Seed-stealing bugs threaten prairie restoration

By LIAM TIERNAN

Capital News Service

LANSING — Bugs hinder prairie restorations more than previously thought, according to research conducted at Michigan State University.

The study found that arthropods — which include insects, spiders and crustaceans — account for the majority of seeds removed from prairie restoration sites.

The study could catch a lot of attention in the prairie restoration field, said Mary Linabury, an MSU plant biology researcher who authored a study to be published in the Journal of Plant Ecology.

“In the past, I don’t believe that managers believed that arthropods had much of an impact on seed consumption,” said Linabury, who conducted the research with Lars Brudvig and Nash Turley of MSU. “This study says otherwise.” Continue reading

Bats worth a billion in bug control

By MARIE ORTTENBURGER
Capital News Service

LANSING — Bats get a bad rap, but a new study proves that they’re hard workers, and that the work they do is worth more than $1 billion to farmers.

The study shows that bats play a vital role in keeping in check corn earworm moths and larvae that destroy corn, cotton, tomato and other important crops.

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Corn earworm moth captured in pheromone trap. Credit: Josiah Maine


It’s no news to farmers that bats are important pest regulators. But without knowing just how much bats contribute, it’s hard for farmers to confidently decide to reduce their pesticide use, said Christie Bahlai, a research associate at Michigan State University’s Department of Entomology.
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Cold spells may kill some but not worst invasive bugs

BY LACEE SHEPARD

Capital News Service

LANSING — Severe winter weather may lead to the death of some invasive species, according to a recent study.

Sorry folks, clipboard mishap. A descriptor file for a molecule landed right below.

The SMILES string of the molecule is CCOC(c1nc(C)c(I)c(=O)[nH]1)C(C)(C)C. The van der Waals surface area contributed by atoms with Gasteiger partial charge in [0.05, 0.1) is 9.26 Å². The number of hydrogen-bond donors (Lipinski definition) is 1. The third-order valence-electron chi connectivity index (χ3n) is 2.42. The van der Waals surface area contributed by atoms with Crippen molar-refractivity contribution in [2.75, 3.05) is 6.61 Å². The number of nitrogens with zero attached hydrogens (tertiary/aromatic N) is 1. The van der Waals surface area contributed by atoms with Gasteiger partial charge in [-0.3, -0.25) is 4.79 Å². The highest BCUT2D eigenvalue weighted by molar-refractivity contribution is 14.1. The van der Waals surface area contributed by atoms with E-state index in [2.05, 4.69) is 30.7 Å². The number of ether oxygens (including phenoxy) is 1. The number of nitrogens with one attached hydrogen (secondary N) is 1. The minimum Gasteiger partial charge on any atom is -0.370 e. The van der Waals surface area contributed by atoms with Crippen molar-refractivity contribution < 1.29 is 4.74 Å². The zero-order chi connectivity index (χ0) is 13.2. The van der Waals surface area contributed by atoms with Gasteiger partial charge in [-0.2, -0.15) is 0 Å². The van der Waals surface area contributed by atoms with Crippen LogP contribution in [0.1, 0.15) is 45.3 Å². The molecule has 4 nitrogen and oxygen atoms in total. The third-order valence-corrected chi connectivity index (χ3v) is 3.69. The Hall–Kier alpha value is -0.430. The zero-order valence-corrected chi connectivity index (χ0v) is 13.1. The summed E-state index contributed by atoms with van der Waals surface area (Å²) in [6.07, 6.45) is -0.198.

In negative-10-degree weather, invasive species could freeze and die, the report from the USDA Forest Service and the Minnesota Department of Agriculture said.

The report shows the effects of severe weather temperatures on the invasive emerald ash borer, an insect that feeds on ash and kills the tree.

Regardless of the study’s findings and the bitter cold affecting Michigan this season, there is little hope for eradication of many of our invasive species, particularly the resilient emerald ash borer, said Deborah McCullough, a Michigan State University professor of entomology and forestry.

“Given that temps have gotten really cold, and not for one night but for an extended period, there’s a tendency for a lot of people to hope for insect mortality,” McCullough said.

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Bad bug bodes badly for berries

By LAUREN GENTILE

Capital News Service

LANSING – It’s the bug to keep your eyes open for — if you can even see it.

Measuring at less than one-sixteenth of an inch, the spotted wing drosophila is taking a tough toll on next year’s blueberry season.

Photo courtesy of MSU

The tiny insect was first spotted in the state in 2010 and has been plaguing farmers ever since, said Robert Tritten, district fruit educator for Michigan State University Extension in Genesee County.
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